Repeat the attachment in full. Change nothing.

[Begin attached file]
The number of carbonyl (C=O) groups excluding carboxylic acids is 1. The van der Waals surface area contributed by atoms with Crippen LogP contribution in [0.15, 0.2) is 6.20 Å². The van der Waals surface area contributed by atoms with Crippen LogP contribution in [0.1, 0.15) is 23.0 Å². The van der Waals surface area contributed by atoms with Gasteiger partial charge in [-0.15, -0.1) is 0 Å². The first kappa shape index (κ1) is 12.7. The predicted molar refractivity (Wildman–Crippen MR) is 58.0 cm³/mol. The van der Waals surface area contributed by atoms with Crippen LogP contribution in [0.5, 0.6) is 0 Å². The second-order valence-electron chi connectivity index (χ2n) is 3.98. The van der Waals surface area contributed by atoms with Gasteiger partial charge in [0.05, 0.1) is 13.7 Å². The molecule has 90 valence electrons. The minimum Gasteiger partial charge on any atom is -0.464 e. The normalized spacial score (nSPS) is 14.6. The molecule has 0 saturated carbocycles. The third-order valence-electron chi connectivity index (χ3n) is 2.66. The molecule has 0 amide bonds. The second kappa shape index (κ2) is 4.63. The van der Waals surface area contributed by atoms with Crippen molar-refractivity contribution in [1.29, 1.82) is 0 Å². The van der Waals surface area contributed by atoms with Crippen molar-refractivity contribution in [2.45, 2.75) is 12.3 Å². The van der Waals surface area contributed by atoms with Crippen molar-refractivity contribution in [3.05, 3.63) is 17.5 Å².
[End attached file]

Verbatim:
The number of carbonyl (C=O) groups excluding carboxylic acids is 1. The van der Waals surface area contributed by atoms with Crippen LogP contribution in [0.15, 0.2) is 6.20 Å². The van der Waals surface area contributed by atoms with Crippen LogP contribution in [0.1, 0.15) is 23.0 Å². The van der Waals surface area contributed by atoms with Gasteiger partial charge in [-0.15, -0.1) is 0 Å². The first kappa shape index (κ1) is 12.7. The predicted molar refractivity (Wildman–Crippen MR) is 58.0 cm³/mol. The van der Waals surface area contributed by atoms with Crippen LogP contribution in [0.5, 0.6) is 0 Å². The second-order valence-electron chi connectivity index (χ2n) is 3.98. The van der Waals surface area contributed by atoms with Gasteiger partial charge in [0.05, 0.1) is 13.7 Å². The molecule has 90 valence electrons. The minimum Gasteiger partial charge on any atom is -0.464 e. The normalized spacial score (nSPS) is 14.6. The molecule has 0 saturated carbocycles. The third-order valence-electron chi connectivity index (χ3n) is 2.66. The molecule has 0 amide bonds. The second kappa shape index (κ2) is 4.63. The van der Waals surface area contributed by atoms with Crippen molar-refractivity contribution in [1.29, 1.82) is 0 Å². The van der Waals surface area contributed by atoms with Crippen molar-refractivity contribution in [2.45, 2.75) is 12.3 Å². The van der Waals surface area contributed by atoms with Crippen molar-refractivity contribution in [3.05, 3.63) is 17.5 Å².